Bonnie Cain, an organizer of the 13th annual Kenai Peninsula Senior Olympics, takes aim during the Senior Olympics darts competition on Wednesday, Feb. 22, 2017 at the Soldotna Senior Center. (Ben Boettger/Peninsula Clarion). The competition was the first time Cain had played darts. “They talked me into it,” she said, of the friends playing with her.

Bonnie Cain, an organizer of the 13th annual Kenai Peninsula Senior Olympics, reacts after scoring a hit during the Senior Olympics darts competition on Wednesday, Feb. 22, 2017 at the Soldotna Senior Center in Soldotna, Alaska. The competition was the first time Cain had played darts. “They talked me into it,” she said, of the friends playing with her.

Bonnie Cain, an organizer of the 13th annual Kenai Peninsula Senior Olympics, reacts after scoring a hit during the Senior Olympics darts competition on Wednesday, Feb. 22, 2017 at the Soldotna Senior Center in Soldotna, Alaska. The competition was the first time Cain had played darts. “They talked me into it,” she said, of the friends playing with her.

Marcia Whitworth (left) swings a controller to toss a virtual bowling ball during a game of Nintendo Wii bowling during the 13th annual Kenai Peninsula Senior Olympics at the at the Soldotna Senior Center on Saturday, Feb. 25, 2017 in Solodotna, Alaska.

Marcia Whitworth (left) swings a controller to toss a virtual bowling ball during a game of Nintendo Wii bowling during the 13th annual Kenai Peninsula Senior Olympics at the at the Soldotna Senior Center on Saturday, Feb. 25, 2017 in Solodotna, Alaska.

Ray Nickleson (left) and Donna Weaver watch Donna’s husband Dick Weaver make a move in the dominoes competition of the 13th annual Kenai Peninsula Senior Olympics on Thursday, Feb. 23, 2017 at the Kenai Chamber of Commerce and Visitors Center in Kenai, Alaska.

Ray Nickleson (left) and Donna Weaver watch Donna’s husband Dick Weaver make a move in the dominoes competition of the 13th annual Kenai Peninsula Senior Olympics on Thursday, Feb. 23, 2017 at the Kenai Chamber of Commerce and Visitors Center in Kenai, Alaska.

Donna Weaver (left) and her husband Dick Weaver play dominoes during the 13th annula Kenai Peninsula Senior Olympics on Thursday, Feb. 25, 2017 at the Kenai Chamber of Commerce and Visitors Center in Kenai, Alaska.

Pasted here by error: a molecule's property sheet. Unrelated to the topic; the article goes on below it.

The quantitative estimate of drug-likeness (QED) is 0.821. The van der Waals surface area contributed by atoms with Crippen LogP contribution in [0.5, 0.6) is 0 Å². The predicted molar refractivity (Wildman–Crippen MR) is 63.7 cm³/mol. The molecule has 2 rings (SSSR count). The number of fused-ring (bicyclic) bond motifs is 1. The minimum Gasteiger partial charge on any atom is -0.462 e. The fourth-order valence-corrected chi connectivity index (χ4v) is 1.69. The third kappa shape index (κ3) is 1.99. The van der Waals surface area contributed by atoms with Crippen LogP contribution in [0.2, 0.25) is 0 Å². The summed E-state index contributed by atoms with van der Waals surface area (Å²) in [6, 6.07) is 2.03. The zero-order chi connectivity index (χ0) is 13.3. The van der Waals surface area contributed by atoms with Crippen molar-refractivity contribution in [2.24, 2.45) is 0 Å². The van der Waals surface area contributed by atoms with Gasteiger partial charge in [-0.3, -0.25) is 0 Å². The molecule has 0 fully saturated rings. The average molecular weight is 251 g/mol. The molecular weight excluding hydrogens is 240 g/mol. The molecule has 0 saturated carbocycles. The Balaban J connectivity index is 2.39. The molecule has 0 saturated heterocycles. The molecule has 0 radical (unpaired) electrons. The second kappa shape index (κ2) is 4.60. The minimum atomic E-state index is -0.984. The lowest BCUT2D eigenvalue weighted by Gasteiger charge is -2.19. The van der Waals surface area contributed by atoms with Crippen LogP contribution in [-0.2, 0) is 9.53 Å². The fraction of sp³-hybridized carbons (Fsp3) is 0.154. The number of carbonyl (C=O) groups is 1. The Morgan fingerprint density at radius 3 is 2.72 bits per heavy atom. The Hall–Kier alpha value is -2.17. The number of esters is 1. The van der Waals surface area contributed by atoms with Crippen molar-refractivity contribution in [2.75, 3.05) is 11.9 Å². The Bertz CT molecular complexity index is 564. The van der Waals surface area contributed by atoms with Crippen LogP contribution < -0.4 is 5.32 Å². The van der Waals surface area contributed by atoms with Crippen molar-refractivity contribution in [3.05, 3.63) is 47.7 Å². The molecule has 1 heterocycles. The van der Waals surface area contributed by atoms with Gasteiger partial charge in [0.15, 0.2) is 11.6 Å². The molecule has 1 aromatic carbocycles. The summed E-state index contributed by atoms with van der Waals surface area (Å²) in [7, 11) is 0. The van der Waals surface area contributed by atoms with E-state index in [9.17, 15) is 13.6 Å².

Donna Weaver (left) and her husband Dick Weaver play dominoes during the 13th annula Kenai Peninsula Senior Olympics on Thursday, Feb. 25, 2017 at the Kenai Chamber of Commerce and Visitors Center in Kenai, Alaska.

More in News

tease
Man wanted in relation to Amber Alert arrested; missing teenager found

A Fairbanks man wanted in connection to an Amber Alert was arrested… Continue reading

tease
School district extends meal program deadline amid confusion

Credit for breakfast and lunch meals will be provided as needed to… Continue reading

U.S. Sen. Lisa Murkowski speaks at the Kenai Classic Roundtable at Kenai Peninsula College on Wednesday, Aug. 17, 2022 near Soldotna, Alaska. (Ashlyn O’Hara/Peninsula Clarion)
Bycatch stirs debate at fisheries roundtable

Bycatch was the issue du jour at Wednesday’s annual Kenai Classic Roundtable… Continue reading

Kenai Peninsula College Director Cheryl Siemers in her office on Aug. 18, 2022 in Soldotna, Alaska. (Jake Dye/Peninsula Clarion)
KPC to welcome back community with open house

One week before the start of the fall semester, Kenai Peninsula College… Continue reading

National Weather Service radar for the Kenai Peninsula and Southcentral Alaska on Aug. 17, 2022. (Screenshot)
Rain, rain and more rain

Low pressure systems drive wet conditions in Southcentral

Sockeye salmon return to Steep Creek to spawn. Alaska’s overall commercial salmon harvest across all species is currently up 15% from 2021 (2020 for pinks) with Bristol Bay and the Prince William Sound largely carrying the weight while other regions lag, according to data from the most recent Alaska Seafood Marketing Institute weekly salmon harvest update. (Ben Hohenstatt / Juneau Empire)
Statewide salmon harvest on the upswing compared to last year

Bristol Bay and Prince William Sound are mainly pulling the weight

Jake Dye / Peninsula Clarion
Congressional candidate Mary Peltola responds to a question during a forum at the Kenai Visitor Center on Aug. 3 in Kenai . Early Wednesday, Peltola had earned 38.4% of first-choice votes in a race that will determine who fills Alaska’s lone U.S. House seat until January.
Mary Peltola responds to a question during a forum at the Kenai Visitor Center on Aug. 3, 2022, in Kenai, Alaska. (Peninsula Clarion/Jake Dye)
Democratic candidate Peltola leads U.S. House race early, but Palin may win in final count

Former governor and Republican U.S. House candidate Sarah Palin stands to benefit from ranked choice voting

COVID-19. (Image courtesy CDC)
COVID hospitalizations on the rise

86 patients were hospitalized with 10 patients on ventilators

Most Read